Provide the essentials to Kiwi kids in need

by KidsCan Charitable Trust
Provide the essentials to Kiwi kids in need
Provide the essentials to Kiwi kids in need
Provide the essentials to Kiwi kids in need
Provide the essentials to Kiwi kids in need
Provide the essentials to Kiwi kids in need
Provide the essentials to Kiwi kids in need

Project Report | Jan 29, 2024
"A quarter of a sandwich for-tea"

By The Team | KidsCan Charitable Trust


"A quarter of a sandwich for-tea" - Teachers share harrowing stories as students return to school hungry.


I’m reading through pages and pages of heartbreak. Hundreds of stories from teachers at KidsCan’s partner schools, speaking up about what children in hardship are coping with. It shines a light on the opportunities students are being robbed of as more work to support their families. An insight into a world that children just shouldn’t be living in.

Our schools survey is not easy reading - but it's the confronting truth about how thousands of New Zealand children are living.

This is not easy reading - but if you can, don’t look away. The least we can do is know what is happening.

“There are too many heartbreaking stories to tell from our kura, unfortunately,” a teacher has written. “I had one child tell me that they get a 1/4 of a sandwich for tea and look forward to coming to school so they can eat. They said they hate the holidays as that means there is no food.”

“Student in Year 13 now has a scholarship to Uni but will not be going as the household needs her to go to work. She says it is just for the year, but we all know, including her, that this won't be the case. Too many stories and not enough space for the heartache that we see every day, and our students live,” another said.

We asked our schools what children would arrive without in 2024. “There are often students that do not bring anything to school, not even their school bag,” was a typical reply.

We asked if poverty was getting better or worse in their communities. 65% said it was getting worse, and a further 15% said it hadn’t moved. Kids are feeling it.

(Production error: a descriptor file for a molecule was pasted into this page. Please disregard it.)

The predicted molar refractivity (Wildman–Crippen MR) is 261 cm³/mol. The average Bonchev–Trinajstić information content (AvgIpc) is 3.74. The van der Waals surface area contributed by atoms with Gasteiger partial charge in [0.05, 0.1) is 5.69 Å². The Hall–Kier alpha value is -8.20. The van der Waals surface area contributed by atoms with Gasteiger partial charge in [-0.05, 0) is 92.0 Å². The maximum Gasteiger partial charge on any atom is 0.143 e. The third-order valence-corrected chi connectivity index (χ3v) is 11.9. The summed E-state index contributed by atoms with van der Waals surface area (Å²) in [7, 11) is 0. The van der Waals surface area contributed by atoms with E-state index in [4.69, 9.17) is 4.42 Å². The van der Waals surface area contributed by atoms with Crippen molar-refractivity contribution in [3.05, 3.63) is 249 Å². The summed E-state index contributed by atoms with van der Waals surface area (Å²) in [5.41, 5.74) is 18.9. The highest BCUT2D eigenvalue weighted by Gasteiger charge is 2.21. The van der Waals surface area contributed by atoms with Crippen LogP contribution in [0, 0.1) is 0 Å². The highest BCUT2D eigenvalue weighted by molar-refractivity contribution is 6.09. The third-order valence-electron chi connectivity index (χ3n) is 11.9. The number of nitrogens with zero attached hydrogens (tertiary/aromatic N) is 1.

“Only having instant noodles to eat. No electricity in the home. Having to wear mum’s hand me down bras that don’t fit. No shampoo, soap, toothpaste etc. I could go on!”

“We know for many of our families the only kai the children get is at school. Children have been ‘caught’ trying to take kai home to share with other siblings and parents. Many families have had their power cut off; they can't afford to buy phone credit. Many mornings I run around the town like a "taxi" picking up children to get them to kura.” That’s from the principal.

We asked how the cost of living crisis is affecting students' education - and this is the part that really got our team - because you can see too many kids’ potential being wiped out by the cost of living.

47 schools spoke of students holding down jobs along with schoolwork or leaving school altogether to work. Students are missing school as they’re looking after their siblings while their parents work extra jobs. Their education is being sacrificed - and that matters because it’s their pathway out of poverty.

“Being too tired and falling asleep at school as they have worked all night and then come straight to school.”

“There are a couple of students working as farm hands to help with household income even though they're primary school children.”

Primary school children. Schools reported students bearing a load they shouldn’t have to shoulder, as their parents did their best to survive.